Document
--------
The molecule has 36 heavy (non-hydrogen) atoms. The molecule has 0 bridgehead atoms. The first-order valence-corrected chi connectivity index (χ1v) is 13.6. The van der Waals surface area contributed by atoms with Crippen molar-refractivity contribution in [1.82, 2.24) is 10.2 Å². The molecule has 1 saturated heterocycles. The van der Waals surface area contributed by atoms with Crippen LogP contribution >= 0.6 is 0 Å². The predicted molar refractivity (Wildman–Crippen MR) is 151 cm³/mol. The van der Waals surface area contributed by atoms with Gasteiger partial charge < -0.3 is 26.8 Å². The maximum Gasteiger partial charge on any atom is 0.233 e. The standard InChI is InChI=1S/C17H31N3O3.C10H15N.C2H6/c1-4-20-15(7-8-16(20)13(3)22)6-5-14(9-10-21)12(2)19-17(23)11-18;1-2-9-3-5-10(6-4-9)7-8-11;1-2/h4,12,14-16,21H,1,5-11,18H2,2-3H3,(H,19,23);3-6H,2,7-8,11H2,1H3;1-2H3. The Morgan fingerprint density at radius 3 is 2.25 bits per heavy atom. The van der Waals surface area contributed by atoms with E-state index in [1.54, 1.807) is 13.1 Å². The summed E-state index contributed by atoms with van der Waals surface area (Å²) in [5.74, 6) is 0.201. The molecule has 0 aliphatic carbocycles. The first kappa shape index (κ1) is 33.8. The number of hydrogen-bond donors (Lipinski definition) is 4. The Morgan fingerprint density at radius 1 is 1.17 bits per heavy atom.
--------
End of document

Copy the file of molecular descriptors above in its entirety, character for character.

The molecule has 36 heavy (non-hydrogen) atoms. The molecule has 0 bridgehead atoms. The first-order valence-corrected chi connectivity index (χ1v) is 13.6. The van der Waals surface area contributed by atoms with Crippen molar-refractivity contribution in [1.82, 2.24) is 10.2 Å². The molecule has 1 saturated heterocycles. The van der Waals surface area contributed by atoms with Crippen LogP contribution >= 0.6 is 0 Å². The predicted molar refractivity (Wildman–Crippen MR) is 151 cm³/mol. The van der Waals surface area contributed by atoms with Gasteiger partial charge < -0.3 is 26.8 Å². The maximum Gasteiger partial charge on any atom is 0.233 e. The standard InChI is InChI=1S/C17H31N3O3.C10H15N.C2H6/c1-4-20-15(7-8-16(20)13(3)22)6-5-14(9-10-21)12(2)19-17(23)11-18;1-2-9-3-5-10(6-4-9)7-8-11;1-2/h4,12,14-16,21H,1,5-11,18H2,2-3H3,(H,19,23);3-6H,2,7-8,11H2,1H3;1-2H3. The Morgan fingerprint density at radius 3 is 2.25 bits per heavy atom. The van der Waals surface area contributed by atoms with E-state index in [1.54, 1.807) is 13.1 Å². The summed E-state index contributed by atoms with van der Waals surface area (Å²) in [5.74, 6) is 0.201. The molecule has 0 aliphatic carbocycles. The first kappa shape index (κ1) is 33.8. The number of hydrogen-bond donors (Lipinski definition) is 4. The Morgan fingerprint density at radius 1 is 1.17 bits per heavy atom.